Muslim “ghost charities” give $200m to TalibanDecember 12, 2012
Arab states and the Gulf Cooperation Council are behind multi-million dollar zakat donations through Islamic shell charities to fund jihad in Afghanistan and Pakistan, according to an Afghan analyst. Of course, this is how Al Qaeda, the Taliban, and 9/11 were funded in the first place, so this shouldn’t come as a surprise to regular readers of this blog.
But isn’t it noteworthy that 11 years after the terrorist attacks against New York City and Washington, D.C., that the Taliban is getting just as much money from the same old sources and the same old methods as it always has? Attempts to bankrupt the Taliban have been an utter failure.
Saudi Arabia and the United Arab Emirates have blown smoke in our diplomats’ faces, promised reforms that have never fully materialized, and created nice policies against terrorist financing on paper while simultaneously serving as the world’s ratline for funding jihad. Disgraceful.
Terror funds linked to shady charities
By SANDEEP SINGH GREWAL, December 10, 2012
HUNDREDS of millions of dollars a year are being channelled into the hands of the Taliban – much of it from the Gulf, an expert told the GDN yesterday.
Shady charities in the GCC continue to funnel cash to Afghanistan to fund insurgents, said Afghanistan Centre for Research and Policy Studies director Haroun Mir.
He accused Gulf countries of not doing enough to monitor bogus charity operations, which he accused of filling terrorists’ coffers with cash to buy weapons, equipment and conduct operations.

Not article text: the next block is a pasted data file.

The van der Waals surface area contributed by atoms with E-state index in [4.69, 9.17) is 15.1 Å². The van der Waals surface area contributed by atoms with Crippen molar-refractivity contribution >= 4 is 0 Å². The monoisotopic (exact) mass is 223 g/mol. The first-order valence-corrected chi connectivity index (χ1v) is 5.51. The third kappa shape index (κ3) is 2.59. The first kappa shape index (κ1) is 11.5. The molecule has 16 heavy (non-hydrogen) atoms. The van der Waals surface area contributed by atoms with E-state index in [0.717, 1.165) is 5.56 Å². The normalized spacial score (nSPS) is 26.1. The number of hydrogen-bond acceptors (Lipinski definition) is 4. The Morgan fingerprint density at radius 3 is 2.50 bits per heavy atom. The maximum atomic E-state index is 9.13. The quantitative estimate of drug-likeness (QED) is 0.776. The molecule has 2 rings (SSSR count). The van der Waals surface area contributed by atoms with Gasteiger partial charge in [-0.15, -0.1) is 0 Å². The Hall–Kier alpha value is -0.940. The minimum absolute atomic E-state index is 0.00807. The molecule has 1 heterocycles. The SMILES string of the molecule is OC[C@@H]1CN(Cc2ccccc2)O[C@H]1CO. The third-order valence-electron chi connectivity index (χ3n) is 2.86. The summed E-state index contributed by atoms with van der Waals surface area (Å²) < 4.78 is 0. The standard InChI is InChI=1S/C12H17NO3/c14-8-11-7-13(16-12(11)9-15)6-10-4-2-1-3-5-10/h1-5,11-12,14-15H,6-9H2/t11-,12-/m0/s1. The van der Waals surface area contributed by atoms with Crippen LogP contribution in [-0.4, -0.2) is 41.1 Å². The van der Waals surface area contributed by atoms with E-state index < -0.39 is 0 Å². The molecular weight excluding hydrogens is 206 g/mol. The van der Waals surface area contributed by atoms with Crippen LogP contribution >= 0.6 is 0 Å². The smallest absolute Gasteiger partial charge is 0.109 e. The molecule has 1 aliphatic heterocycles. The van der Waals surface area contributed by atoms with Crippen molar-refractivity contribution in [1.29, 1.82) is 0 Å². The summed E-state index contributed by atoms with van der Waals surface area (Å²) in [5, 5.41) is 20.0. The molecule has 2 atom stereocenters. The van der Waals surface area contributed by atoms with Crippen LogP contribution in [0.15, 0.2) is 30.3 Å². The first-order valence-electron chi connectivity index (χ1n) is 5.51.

“The Taliban gets $200 million a year to carry out its activities and recruit young people to spread terror across the world,” he said on the sidelines of the Manama Dialogue, which ended yesterday at the Ritz-Carlton Bahrain Hotel and Spa.
“This huge amount of money is coming from somewhere and one main channel is bogus charities in GCC and Arab states, which collect funds that are used for illegal activities instead of noble causes.”
Mr Mir said people in the region were being conned into parting with their money by those misinterpreting Islam.
“Terrorists are using narratives based on grievances of people and misinterpreting Islam,” he said.
“The funds are flowing via ghost charities.”
The Muslim faith requires followers to make donations to the needy as part of an Islamic tax, known as “Zakat”.
However, Mr Mir said there was still no official authority that monitored where the money was going.
“Nobody has an idea where this money goes as it is being used by extremist groups to purchase weapons or recruit suicide bombers,” he claimed.
He argued a central body was needed to oversee and manage the large amounts of money collected through Zakat in GCC and Arab countries to ensure it was not directed to questionable causes.
Mr Mir also warned nations in the region against radicalising their own people by demonising other countries.
“If we look closely in the region, Saudi Arabia is radicalising some of its people to deal with the threat from Iran,” he said.
“They are creating one problem to get rid of another.
“Things are boiling under the surface and it’s important for Saudi Arabia to play a bigger role in the region.”
He added Afghanis-tan and Pakistan were suffering as a direct result of the Arab world’s failure to combat sectarianism.
“Pakistan and my country, Afghanistan, are clear examples of states that are dealing with the problem of terrorism every day,” he said.
“They are victims of poor policies by GCC and Arab states to deal head on with radicalisation.”
The eighth International Institute for Strategic Studies (IISS) Regional Security Summit: The Manama Dialogue 2012 took place over three days under the patronage of His Royal Highness Prince Salman bin Hamad Al Khalifa, Crown Prince and Deputy Supreme Commander.